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Latest ITER Newsline

  • Port cells | All 46 doors in place

    In ITER, ordinary objects and features often take on an awesome dimension. Take the doors that seal off the port cells around the Tokamak for instance. Doors th [...]

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  • Toroidal field coils | Two make a pair

    One of the essential 'building blocks' of the ITER Tokamak is the pre-assembly of two toroidal field coils, one vacuum vessel sector and corresponding panels of [...]

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  • Industrial milestone | Cryostat manufacturing comes to an end in India

    With a flag-off ceremony on 30 June, India's L&T Heavy Engineering marked the end of an eight-year industrial adventure—the manufacturing of the ITER cryost [...]

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  • Local partners | A celebration for ITER's "vital artery"

    ITER is made possible through the work of thousands of scientists, engineers, workers of all trades and industries across the globe. It is also made possible by [...]

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  • Photo reportage | Travelling with a coil

    From the salt marshes of the inland sea Étang-de-Berre to the rolling hills around the ITER site (with a view of some of the highest alpine summits) an ITER con [...]

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Of Interest

See archived entries

Technological leap forward for coil manufacturing in Europe

Representatives of the European and Japanese Domestic Agencies, Japanese manufacturers Toshiba and Mitsubishi, and the ASG consortium (ASG, Iberdrola and Elytt) pose inside of the completed, and successfully tested, prototype. (Click to view larger version...)
Representatives of the European and Japanese Domestic Agencies, Japanese manufacturers Toshiba and Mitsubishi, and the ASG consortium (ASG, Iberdrola and Elytt) pose inside of the completed, and successfully tested, prototype.
Europe has successfully completed tests on the first full-size, superconducting prototype of a toroidal field coil "double pancake."

Each one of ITER's giant, D-shaped toroidal field coils will contain seven double pancakes. These pancakes, or layers, are composed of a length of superconductor, which carries the electrical current, and a stainless steel D-shaped plate called a radial plate, which holds and mechanically supports the conductor through groves machined on both sides along a spiral trajectory.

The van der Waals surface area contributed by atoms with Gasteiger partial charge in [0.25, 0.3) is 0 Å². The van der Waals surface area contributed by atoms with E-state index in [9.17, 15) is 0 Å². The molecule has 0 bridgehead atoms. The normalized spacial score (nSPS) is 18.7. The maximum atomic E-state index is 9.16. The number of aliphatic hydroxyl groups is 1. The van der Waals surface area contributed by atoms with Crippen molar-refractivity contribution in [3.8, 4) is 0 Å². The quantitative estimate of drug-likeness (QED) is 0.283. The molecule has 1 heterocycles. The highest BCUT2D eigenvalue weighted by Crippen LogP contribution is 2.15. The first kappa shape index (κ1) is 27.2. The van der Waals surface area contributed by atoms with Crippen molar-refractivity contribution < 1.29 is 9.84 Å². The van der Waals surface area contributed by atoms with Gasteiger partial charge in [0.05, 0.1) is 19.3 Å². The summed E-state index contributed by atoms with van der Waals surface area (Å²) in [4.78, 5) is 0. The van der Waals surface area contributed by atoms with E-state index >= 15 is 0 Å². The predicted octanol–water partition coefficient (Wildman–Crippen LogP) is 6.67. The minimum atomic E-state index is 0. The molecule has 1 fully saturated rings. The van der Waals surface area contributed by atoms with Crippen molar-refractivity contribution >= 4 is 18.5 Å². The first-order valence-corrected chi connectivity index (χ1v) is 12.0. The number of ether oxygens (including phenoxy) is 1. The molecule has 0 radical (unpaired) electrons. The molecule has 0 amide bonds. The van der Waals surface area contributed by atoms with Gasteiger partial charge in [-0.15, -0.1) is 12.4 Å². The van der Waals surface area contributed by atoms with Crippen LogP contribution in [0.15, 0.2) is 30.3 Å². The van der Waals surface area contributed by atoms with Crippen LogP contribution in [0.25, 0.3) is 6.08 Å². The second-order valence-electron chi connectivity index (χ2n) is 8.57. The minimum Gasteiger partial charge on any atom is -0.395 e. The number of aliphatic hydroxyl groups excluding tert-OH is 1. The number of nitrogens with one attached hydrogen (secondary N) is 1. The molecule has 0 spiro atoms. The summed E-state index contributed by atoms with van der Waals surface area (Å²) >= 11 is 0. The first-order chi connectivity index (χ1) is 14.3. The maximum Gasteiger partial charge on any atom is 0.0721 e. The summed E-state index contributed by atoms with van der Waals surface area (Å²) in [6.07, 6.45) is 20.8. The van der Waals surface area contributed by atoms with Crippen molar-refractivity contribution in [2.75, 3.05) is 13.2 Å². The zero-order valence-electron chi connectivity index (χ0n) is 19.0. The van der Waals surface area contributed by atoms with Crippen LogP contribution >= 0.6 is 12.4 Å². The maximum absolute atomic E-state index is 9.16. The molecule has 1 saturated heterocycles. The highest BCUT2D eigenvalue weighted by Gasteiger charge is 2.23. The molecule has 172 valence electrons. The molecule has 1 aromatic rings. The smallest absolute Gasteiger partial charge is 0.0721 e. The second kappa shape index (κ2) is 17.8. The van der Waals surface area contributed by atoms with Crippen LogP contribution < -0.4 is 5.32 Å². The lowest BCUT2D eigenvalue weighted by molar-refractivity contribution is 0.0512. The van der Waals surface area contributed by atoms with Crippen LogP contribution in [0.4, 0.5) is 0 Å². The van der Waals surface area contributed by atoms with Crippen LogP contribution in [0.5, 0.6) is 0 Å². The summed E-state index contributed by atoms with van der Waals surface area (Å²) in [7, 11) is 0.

In order to verify the prototype's ability to withstand the cryogenic temperatures of ITER, it was cooled to the temperature of liquid nitrogen (approximately -196 ˚C) and then returned to room temperature. The prototype was also thoroughly tested for its response to high voltage and was submitted to leak testing. All tests were passed without problem.

The successful completion of these technically demanding tests was celebrated as an important milestone in Europe, which is responsible for the fabrication of 10 toroidal field coils. (Japan will manufacture the other eight required for Tokamak assembly plus one spare.)

For Alessandro Bonito-Oliva, European Domestic Agency project manager for magnets, "it is an important technological step towards the manufacturing of one of the biggest and most complex superconducting coils ever produced." He credits successful collaboration with the manufacturing consortium (ASG Superconductors, Italy; Iberdrola Ingeneria, Spain; and Elytt Energy, Spain) and radial plate manufacturers CNIM (France) and SIMIC (Italy), as well as collaboration with the ITER Organization central team and the Japanese Domestic Agency.

Series production is progressing well in Europe for the toroidal field coils. Twelve radial plates have left the manufacturing lines at CNIM and SIMIC and 25 double pancakes have been wound at the ASG facility in La Spezia, Italy. Fifteen of the wound double pancakes have been through the process of heat treatment and 11 have been transferred inside of a radial plate.

Read the original story on the European Domestic Agency website.


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